By Sadef Ali Kully
Live On New York sponsored its first organ enrollment day Tuesday, following the July passage of a bill in the state legislature to institute an annual organ enrollment day.
New York falls to the bottom of the list in organ donations per capita across the country. The goal of the organ enrollment day for Live On New York, the second-largest of the nation’s 58 nonprofit, federally designated organ procurement organizations, is to register as many organ donors as possible.
“We are not focusing on the numbers for donor registration,” said Dr. Amy Friedman, spokeswoman for Live On New York, who was signing up people at Jamaica Hospital Medical Center. “We think it’s the mechanics of the system and the lack of awareness.”
Jamaica Hospital Medical Center partnered up with Live On New York for the event. Live On New York is responsible for the recovery of organs, eyes and tissues for transplantation, as well as public and professional education efforts in the greater New York metropolitan area.
Live On New York helped push the legislation for organ enrollment day, which was co-sponsored by state Sen. Jose Peralta (D-East Elmhurst), who is now pushing legislation to help undocumented New Yorkers who undergo two years of emergency dialysis treatment in New York qualify for kidney transplants.
According to Peralta, undocumented New Yorkers with end-stage renal disease are not eligible for public coverage for kidney transplants, “It is time for New York State to become a national leader on this issue,” he said.
Dr. Friedman said many have the impression that a donor does not get the same medical help as a non-donor and some believe organs go only to the rich or celebrities.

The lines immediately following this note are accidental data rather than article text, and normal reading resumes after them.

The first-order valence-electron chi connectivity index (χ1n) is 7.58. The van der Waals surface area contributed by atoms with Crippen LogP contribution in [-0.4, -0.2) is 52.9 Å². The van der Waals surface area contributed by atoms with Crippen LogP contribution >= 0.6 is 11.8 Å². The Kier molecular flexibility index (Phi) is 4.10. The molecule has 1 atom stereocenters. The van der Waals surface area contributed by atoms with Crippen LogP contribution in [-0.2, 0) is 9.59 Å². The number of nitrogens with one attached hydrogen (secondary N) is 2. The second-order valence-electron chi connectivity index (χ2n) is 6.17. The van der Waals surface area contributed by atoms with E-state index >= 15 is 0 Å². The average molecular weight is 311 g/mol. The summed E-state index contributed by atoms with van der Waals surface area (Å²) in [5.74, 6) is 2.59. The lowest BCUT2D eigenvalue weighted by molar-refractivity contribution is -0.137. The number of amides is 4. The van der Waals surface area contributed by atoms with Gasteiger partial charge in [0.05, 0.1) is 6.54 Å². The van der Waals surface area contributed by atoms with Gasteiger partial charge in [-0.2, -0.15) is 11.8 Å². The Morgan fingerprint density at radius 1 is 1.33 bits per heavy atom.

At Jamaica Hospital, the palliative-care medical team, which provides specialized medical care for people with serious illnesses, has taken measures to make the organ donation process as seamless as possible for loved ones facing inevitable loss.
“The method we are developing can become the national standard and we could save hundreds and hundreds of lives,” said Dr. Alan Roth, director of Palliative Care and chair of Family Medical Care at Jamaica Hospital.
Across the state, there are 10,199 people on the waiting list for organs while only 25 percent of New York residents are registered.
At Jamaica Hospital, organ donation hits home.
After undergoing a few heart bypasses, Dr. Anthony DiMaria’s heart was getting weaker. He closed his Howard Beach practice to focus on his health. But after received a heart transplant in 2007, he was able to go back to work. “This is my second life,” he said.
Reach Reporter Sadef Ali Kully by e-mail at skull